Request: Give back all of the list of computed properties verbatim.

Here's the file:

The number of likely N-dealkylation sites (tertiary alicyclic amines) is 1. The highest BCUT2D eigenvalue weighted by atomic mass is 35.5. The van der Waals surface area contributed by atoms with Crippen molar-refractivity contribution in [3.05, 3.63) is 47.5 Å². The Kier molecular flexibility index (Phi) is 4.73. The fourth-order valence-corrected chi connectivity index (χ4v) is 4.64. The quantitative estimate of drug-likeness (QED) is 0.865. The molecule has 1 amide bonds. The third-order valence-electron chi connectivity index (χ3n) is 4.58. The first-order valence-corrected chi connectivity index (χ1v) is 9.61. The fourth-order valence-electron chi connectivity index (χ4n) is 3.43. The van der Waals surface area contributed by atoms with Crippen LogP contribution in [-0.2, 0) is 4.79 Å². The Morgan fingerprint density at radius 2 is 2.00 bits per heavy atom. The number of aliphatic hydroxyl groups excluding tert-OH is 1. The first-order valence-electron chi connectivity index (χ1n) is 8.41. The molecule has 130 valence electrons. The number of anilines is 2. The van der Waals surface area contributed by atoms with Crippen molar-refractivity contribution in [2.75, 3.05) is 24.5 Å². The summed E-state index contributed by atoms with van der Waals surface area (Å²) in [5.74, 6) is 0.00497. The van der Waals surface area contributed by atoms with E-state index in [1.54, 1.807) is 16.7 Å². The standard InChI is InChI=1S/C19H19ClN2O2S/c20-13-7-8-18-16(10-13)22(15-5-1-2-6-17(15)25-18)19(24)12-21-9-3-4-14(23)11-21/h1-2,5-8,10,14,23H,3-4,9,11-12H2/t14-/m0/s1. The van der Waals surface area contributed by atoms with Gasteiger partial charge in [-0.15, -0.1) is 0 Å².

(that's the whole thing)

The number of likely N-dealkylation sites (tertiary alicyclic amines) is 1. The highest BCUT2D eigenvalue weighted by atomic mass is 35.5. The van der Waals surface area contributed by atoms with Crippen molar-refractivity contribution in [3.05, 3.63) is 47.5 Å². The Kier molecular flexibility index (Phi) is 4.73. The fourth-order valence-corrected chi connectivity index (χ4v) is 4.64. The quantitative estimate of drug-likeness (QED) is 0.865. The molecule has 1 amide bonds. The third-order valence-electron chi connectivity index (χ3n) is 4.58. The first-order valence-corrected chi connectivity index (χ1v) is 9.61. The fourth-order valence-electron chi connectivity index (χ4n) is 3.43. The van der Waals surface area contributed by atoms with Crippen LogP contribution in [-0.2, 0) is 4.79 Å². The Morgan fingerprint density at radius 2 is 2.00 bits per heavy atom. The number of aliphatic hydroxyl groups excluding tert-OH is 1. The first-order valence-electron chi connectivity index (χ1n) is 8.41. The molecule has 130 valence electrons. The number of anilines is 2. The van der Waals surface area contributed by atoms with Crippen molar-refractivity contribution in [2.75, 3.05) is 24.5 Å². The summed E-state index contributed by atoms with van der Waals surface area (Å²) in [5.74, 6) is 0.00497. The van der Waals surface area contributed by atoms with E-state index in [1.54, 1.807) is 16.7 Å². The standard InChI is InChI=1S/C19H19ClN2O2S/c20-13-7-8-18-16(10-13)22(15-5-1-2-6-17(15)25-18)19(24)12-21-9-3-4-14(23)11-21/h1-2,5-8,10,14,23H,3-4,9,11-12H2/t14-/m0/s1. The van der Waals surface area contributed by atoms with Gasteiger partial charge in [-0.15, -0.1) is 0 Å².